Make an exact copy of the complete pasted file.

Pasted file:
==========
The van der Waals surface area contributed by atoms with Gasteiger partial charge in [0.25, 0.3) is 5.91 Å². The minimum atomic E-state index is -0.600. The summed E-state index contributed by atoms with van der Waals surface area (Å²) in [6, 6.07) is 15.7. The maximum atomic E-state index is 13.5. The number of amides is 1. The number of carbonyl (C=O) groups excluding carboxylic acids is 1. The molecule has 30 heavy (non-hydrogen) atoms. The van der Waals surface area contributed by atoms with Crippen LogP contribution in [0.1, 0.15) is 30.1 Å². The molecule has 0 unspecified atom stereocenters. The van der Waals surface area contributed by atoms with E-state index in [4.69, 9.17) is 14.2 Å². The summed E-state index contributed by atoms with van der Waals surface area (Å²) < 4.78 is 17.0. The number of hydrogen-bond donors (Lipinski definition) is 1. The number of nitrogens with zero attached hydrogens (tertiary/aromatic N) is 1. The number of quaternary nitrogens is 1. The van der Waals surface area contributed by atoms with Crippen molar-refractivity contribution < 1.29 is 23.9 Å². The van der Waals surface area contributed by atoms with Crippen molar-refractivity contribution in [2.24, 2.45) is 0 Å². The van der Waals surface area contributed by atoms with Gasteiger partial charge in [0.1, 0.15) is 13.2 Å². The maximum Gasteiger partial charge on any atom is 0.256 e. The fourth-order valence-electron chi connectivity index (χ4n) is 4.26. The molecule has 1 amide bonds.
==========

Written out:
The van der Waals surface area contributed by atoms with Gasteiger partial charge in [0.25, 0.3) is 5.91 Å². The minimum atomic E-state index is -0.600. The summed E-state index contributed by atoms with van der Waals surface area (Å²) in [6, 6.07) is 15.7. The maximum atomic E-state index is 13.5. The number of amides is 1. The number of carbonyl (C=O) groups excluding carboxylic acids is 1. The molecule has 30 heavy (non-hydrogen) atoms. The van der Waals surface area contributed by atoms with Crippen LogP contribution in [0.1, 0.15) is 30.1 Å². The molecule has 0 unspecified atom stereocenters. The van der Waals surface area contributed by atoms with E-state index in [4.69, 9.17) is 14.2 Å². The summed E-state index contributed by atoms with van der Waals surface area (Å²) < 4.78 is 17.0. The number of hydrogen-bond donors (Lipinski definition) is 1. The number of nitrogens with zero attached hydrogens (tertiary/aromatic N) is 1. The number of quaternary nitrogens is 1. The van der Waals surface area contributed by atoms with Crippen molar-refractivity contribution < 1.29 is 23.9 Å². The van der Waals surface area contributed by atoms with Crippen molar-refractivity contribution in [2.24, 2.45) is 0 Å². The van der Waals surface area contributed by atoms with Gasteiger partial charge in [0.1, 0.15) is 13.2 Å². The maximum Gasteiger partial charge on any atom is 0.256 e. The fourth-order valence-electron chi connectivity index (χ4n) is 4.26. The molecule has 1 amide bonds.